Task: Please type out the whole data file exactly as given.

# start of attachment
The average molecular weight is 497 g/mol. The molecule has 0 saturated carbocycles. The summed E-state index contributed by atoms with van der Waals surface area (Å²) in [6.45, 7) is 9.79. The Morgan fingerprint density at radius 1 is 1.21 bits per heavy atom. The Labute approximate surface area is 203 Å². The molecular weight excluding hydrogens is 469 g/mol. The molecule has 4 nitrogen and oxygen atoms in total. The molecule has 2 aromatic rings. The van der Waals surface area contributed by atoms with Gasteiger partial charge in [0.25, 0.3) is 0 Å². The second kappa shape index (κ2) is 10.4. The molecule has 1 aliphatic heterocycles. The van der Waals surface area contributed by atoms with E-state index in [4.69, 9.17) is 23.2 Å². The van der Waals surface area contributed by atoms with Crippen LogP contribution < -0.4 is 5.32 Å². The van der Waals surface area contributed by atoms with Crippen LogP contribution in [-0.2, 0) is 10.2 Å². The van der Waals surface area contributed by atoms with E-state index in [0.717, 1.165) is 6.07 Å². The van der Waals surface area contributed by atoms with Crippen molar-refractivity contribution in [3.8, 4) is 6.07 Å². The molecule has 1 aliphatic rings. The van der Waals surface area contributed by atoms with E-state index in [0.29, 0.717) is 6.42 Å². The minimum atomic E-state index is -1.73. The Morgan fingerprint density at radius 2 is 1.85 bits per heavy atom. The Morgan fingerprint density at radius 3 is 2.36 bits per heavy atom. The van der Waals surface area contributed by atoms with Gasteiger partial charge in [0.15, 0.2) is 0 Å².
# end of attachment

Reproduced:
The average molecular weight is 497 g/mol. The molecule has 0 saturated carbocycles. The summed E-state index contributed by atoms with van der Waals surface area (Å²) in [6.45, 7) is 9.79. The Morgan fingerprint density at radius 1 is 1.21 bits per heavy atom. The Labute approximate surface area is 203 Å². The molecular weight excluding hydrogens is 469 g/mol. The molecule has 4 nitrogen and oxygen atoms in total. The molecule has 2 aromatic rings. The van der Waals surface area contributed by atoms with Gasteiger partial charge in [0.25, 0.3) is 0 Å². The second kappa shape index (κ2) is 10.4. The molecule has 1 aliphatic heterocycles. The van der Waals surface area contributed by atoms with E-state index in [4.69, 9.17) is 23.2 Å². The van der Waals surface area contributed by atoms with Crippen LogP contribution < -0.4 is 5.32 Å². The van der Waals surface area contributed by atoms with Crippen LogP contribution in [-0.2, 0) is 10.2 Å². The van der Waals surface area contributed by atoms with E-state index in [0.717, 1.165) is 6.07 Å². The van der Waals surface area contributed by atoms with Crippen molar-refractivity contribution in [3.8, 4) is 6.07 Å². The molecule has 1 aliphatic rings. The van der Waals surface area contributed by atoms with E-state index in [0.29, 0.717) is 6.42 Å². The minimum atomic E-state index is -1.73. The Morgan fingerprint density at radius 2 is 1.85 bits per heavy atom. The Morgan fingerprint density at radius 3 is 2.36 bits per heavy atom. The van der Waals surface area contributed by atoms with Gasteiger partial charge in [0.15, 0.2) is 0 Å².